Streetlight Replacement Project
About the Streetlight Replacement Project
The goal of the streetlight replacement project is to improve the quality of street lighting in Takoma Park. Benefits of the project include energy savings, cost savings, reduced light pollution, improved reliability, and an improvement in overall quality of street light. On October 24, 2018, the City council approved staff recommendation to replace the existing streetlight with LED fixtures through the PEPCO conversion program.
Current Project Status
Lighting Maintenance Inc. a subcontractor for PEPCO is scheduled to begin the street light replacement by second week of December, 2018. The project is expected to be completed by September, 2019, weather permitting.
For the ease of installation, the replacement work has been divided between the City Ward boundaries. The number of fixtures in each City ward is, Ward 1 – 390, Ward 2 – 282, Ward 3 – 334, Ward 4 – 65, Ward 5 – 171 and Ward 6 – 241, a total of 1483 fixtures.
The work will begin in Ward 6, and then move through the wards in reverse order (5, 4, 3, 2, and 1). The contractor is expected to replace 10 to 20 fixtures per day.The City will get monthly update on the progress, and the project page will be updated periodically.
The discussion concerning the benefits of replacing the City’s streetlights began about ten years ago. The discussion has included staff presentations to City Council in April, 2015, March, 2016 and October, 2016. At the October 2016 meeting, City Council authorized staff to pursue the conversion of existing streetlights to LED technology via Resolution 2016-41. The Council Resolution directed staff and Pepco to ensure that all replacement fixtures be International Dark Sky Association (IDA) Certified, 3,000 Kelvin according to IDA requirements, and address areas that may be over lit or under lit throughout the City.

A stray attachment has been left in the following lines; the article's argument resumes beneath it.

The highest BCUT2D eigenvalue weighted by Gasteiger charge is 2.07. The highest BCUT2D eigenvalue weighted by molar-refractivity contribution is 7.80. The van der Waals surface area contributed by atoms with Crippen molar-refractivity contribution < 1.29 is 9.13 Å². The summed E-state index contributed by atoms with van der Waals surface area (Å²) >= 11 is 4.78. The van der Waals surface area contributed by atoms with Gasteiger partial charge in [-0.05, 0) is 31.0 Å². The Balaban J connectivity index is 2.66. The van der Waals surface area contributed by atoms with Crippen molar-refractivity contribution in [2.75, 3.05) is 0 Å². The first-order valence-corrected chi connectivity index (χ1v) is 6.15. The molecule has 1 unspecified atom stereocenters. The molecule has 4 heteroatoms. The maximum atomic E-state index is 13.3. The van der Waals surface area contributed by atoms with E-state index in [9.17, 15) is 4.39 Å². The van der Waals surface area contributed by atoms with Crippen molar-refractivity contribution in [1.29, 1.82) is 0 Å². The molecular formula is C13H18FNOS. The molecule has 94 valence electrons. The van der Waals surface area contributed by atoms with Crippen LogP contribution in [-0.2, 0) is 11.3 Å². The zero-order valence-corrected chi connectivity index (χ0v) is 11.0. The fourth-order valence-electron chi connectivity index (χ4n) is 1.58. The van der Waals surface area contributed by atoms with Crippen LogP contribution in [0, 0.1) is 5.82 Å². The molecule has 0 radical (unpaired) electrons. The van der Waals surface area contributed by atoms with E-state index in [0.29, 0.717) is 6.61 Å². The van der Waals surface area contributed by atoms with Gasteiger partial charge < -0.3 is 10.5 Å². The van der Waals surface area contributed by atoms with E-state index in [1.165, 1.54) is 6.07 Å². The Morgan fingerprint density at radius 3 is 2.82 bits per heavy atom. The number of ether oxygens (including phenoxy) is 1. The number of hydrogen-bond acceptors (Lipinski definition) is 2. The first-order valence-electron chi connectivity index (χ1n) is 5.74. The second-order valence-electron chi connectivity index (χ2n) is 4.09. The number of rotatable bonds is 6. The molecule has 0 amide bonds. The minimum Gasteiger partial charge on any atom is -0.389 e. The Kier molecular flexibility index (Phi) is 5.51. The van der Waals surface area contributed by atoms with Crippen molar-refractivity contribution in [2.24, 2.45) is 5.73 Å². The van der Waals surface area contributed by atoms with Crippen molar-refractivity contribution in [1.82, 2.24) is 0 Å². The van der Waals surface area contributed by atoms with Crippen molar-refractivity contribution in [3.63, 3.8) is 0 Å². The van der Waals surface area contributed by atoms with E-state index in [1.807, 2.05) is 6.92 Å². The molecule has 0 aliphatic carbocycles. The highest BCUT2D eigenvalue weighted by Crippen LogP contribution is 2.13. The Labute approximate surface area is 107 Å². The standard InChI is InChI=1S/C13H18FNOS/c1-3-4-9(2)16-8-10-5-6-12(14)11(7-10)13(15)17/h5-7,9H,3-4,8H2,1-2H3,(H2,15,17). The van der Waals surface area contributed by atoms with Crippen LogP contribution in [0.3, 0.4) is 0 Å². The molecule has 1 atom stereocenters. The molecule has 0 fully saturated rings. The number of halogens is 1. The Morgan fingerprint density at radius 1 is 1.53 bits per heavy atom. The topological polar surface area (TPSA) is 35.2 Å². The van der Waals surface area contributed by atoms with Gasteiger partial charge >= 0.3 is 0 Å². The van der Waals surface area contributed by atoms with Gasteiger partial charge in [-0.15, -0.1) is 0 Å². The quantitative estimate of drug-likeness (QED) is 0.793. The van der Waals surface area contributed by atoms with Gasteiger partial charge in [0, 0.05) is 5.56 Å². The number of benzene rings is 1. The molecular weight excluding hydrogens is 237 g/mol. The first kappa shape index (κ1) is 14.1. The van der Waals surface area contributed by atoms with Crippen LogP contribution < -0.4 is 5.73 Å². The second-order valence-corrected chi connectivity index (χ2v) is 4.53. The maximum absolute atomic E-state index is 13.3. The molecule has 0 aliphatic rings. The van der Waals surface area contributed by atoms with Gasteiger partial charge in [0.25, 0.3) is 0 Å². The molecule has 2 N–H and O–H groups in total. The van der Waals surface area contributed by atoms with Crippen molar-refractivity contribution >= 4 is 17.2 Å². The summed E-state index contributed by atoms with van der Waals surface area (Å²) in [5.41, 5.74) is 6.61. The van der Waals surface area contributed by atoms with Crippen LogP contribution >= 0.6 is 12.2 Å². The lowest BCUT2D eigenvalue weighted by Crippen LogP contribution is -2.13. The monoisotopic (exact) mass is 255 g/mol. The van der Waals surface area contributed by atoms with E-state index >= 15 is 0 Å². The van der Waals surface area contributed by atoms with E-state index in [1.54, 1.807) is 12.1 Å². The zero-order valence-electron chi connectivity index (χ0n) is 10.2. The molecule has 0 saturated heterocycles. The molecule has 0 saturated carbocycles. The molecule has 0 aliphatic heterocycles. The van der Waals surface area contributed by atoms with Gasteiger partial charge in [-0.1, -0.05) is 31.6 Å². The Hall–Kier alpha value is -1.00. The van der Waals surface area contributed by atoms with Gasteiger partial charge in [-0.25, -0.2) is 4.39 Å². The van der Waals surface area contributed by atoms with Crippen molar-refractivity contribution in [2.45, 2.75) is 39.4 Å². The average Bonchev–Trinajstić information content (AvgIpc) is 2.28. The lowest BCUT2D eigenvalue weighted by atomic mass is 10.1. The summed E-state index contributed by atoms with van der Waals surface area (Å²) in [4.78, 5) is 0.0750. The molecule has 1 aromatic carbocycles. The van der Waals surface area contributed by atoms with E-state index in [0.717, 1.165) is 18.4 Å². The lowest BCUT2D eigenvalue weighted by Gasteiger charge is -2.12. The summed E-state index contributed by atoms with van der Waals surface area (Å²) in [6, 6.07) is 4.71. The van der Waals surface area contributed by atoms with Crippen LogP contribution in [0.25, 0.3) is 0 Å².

Following the Council’s Resolution, Pepco initiated a full inventory of existing streetlights to identify the light levels, type, and location of each streetlight for which the City was billed. Based on that inventory, the street lights in the City are currently 80% high pressure sodium, 9% incandescent, 6% mercury vapor, and 5% LED.
The number of each type of streetlight to be replaced:
- 776 High pressure sodium (HPS) 70 watt fixtures
- 230 HPS 100 watt fixtures
- 78 HPS 150 watt fixtures
- 104 HPS 250 watt fixtures
- 14 HPS 400 watt fixtures
- 82 Mercury Vapor 175 watt fixtures
- 247 Incandescent fixtures
In June 2018 Pepco installed test fixtures on Erie Avenue, Oswego Avenue, and Hickory Avenue. Based on feedback, a second round of testing is now being conducted on Hickory Avenue to test for both reduced brightness and a warmer (white) color. The new test installed on October 1, 2018 on Hickory Avenue has fixtures that are 2,700K set to 24 Watts; 3,000K set to 24 Watts; and 3,000K set to 19 Watts.
Project Lead & Contact Info
Streetlight Replacement Details
Project Info & Timeline
- Completion date: September, 2019
- Takoma Park’s role in project: Lead
- Departments involved: Public Works